Warby Parker Announces New Milestone, Has Given Away a Million Pairs of Glasses
Warby Parker has just announced an important milestone — one million pairs of glasses given away as part of its “buy a pair, get a pair” program. The company aims to make affordable glasses, while also helping to provide glasses to those in need. Every month, Warby Parker donates the same number of glasses sold to non-profit organizations such as VisionSpring, a nonprofit that works in developing countries. VisionSpring distributes glasses, and also educates locals on how to conduct eye exams.
Business is booming for the brand thanks to a loyal customer base. While most people purchase a new pair of glasses, on average, every one to two years, some fans are buying multiple pairs of Warby Parker glasses each year. In fact, it was only this past July that the company announced it had reached its half-million mark — its sales figures have been doubling each year. And with 14 million Americans over the age of 12 suffering from some level of visual impairment, the company has a large potential customer base for future sales.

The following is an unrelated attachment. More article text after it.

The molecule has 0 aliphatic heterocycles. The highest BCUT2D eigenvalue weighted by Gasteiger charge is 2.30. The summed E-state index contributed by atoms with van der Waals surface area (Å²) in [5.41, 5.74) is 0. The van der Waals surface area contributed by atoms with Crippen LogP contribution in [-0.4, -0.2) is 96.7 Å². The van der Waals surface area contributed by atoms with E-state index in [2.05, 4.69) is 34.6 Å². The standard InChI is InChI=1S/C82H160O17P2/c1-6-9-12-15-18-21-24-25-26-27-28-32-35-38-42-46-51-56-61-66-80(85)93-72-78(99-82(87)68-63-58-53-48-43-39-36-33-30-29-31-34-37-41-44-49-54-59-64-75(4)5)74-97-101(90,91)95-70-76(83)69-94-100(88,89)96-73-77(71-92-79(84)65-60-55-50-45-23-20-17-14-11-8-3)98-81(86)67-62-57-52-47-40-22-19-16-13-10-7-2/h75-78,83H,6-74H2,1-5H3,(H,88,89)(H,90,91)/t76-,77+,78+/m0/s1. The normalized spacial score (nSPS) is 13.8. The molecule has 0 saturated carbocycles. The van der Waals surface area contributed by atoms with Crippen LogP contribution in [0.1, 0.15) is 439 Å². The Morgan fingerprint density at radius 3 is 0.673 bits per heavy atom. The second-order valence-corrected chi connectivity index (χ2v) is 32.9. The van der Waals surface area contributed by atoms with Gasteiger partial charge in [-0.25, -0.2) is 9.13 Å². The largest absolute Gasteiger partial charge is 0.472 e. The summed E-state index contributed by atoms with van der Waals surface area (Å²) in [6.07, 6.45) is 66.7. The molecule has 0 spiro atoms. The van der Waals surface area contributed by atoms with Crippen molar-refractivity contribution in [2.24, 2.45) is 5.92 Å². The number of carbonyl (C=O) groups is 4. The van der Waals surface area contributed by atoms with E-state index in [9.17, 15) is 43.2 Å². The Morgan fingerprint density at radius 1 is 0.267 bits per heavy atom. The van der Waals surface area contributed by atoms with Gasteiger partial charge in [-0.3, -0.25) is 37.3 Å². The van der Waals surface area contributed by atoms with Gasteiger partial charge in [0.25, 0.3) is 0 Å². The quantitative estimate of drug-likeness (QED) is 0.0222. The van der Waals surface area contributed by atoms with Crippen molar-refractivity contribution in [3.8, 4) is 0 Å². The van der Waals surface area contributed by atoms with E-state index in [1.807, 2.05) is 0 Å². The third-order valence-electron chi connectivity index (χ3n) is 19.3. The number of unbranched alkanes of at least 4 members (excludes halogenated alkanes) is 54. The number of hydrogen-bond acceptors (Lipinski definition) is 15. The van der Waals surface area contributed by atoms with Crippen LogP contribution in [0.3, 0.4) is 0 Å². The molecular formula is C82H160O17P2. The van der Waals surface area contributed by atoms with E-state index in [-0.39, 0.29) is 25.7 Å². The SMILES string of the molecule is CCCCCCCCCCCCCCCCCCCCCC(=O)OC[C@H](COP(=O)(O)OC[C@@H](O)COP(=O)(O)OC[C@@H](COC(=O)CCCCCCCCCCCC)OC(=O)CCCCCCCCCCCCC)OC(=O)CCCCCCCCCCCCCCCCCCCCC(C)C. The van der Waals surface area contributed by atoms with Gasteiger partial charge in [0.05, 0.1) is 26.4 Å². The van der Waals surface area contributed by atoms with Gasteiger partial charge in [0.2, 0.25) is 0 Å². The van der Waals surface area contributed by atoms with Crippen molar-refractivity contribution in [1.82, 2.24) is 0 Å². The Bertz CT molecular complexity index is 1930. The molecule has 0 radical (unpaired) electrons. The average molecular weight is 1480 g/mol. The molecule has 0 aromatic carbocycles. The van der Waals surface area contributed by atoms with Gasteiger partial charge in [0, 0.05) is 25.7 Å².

When asked about how the “math” behind Warby Parker’s giving program works, CEO Neil Blumenthal laid out his thoughts in concrete terms. “The same question could be said of why we offer free shipping to our customers, or why we offer lunch to our employees three days a week,” he said. “If it’s important to you as an organization, you find a way to make it work.”
Part of the secret to Warby Parker’s success is their commitment to top-notch customer service. Not only does the company offer free shipping and returns, but interested customers can have five frames shipped to them for trying on before even buying one. “It’s sort of those moments that we find just win people over and generate good will, so that they’re likely to tell their friends about us,” said Blumenthal.
Over at Wired, Andrew White is one of the few to question Warby Parker’s future. Though he is a fan of the brand, White points out that the cost of shipping pairs of glasses free — that won’t even necessarily be purchased — is a potentially costly offering that would be difficult for the company to retract if the budget got tighter down the road. “It’s a fantastic option, but if everyone else abuses it the way I do, the costs are bound to add up,” said White, who tries on multiple pairs at a time through the shipping program.
Overall, though, it seems like Warby Parker’s decision to combine charity with a sustainable business model built on customer service seems to be working, and will likely propel them into even greater company milestones.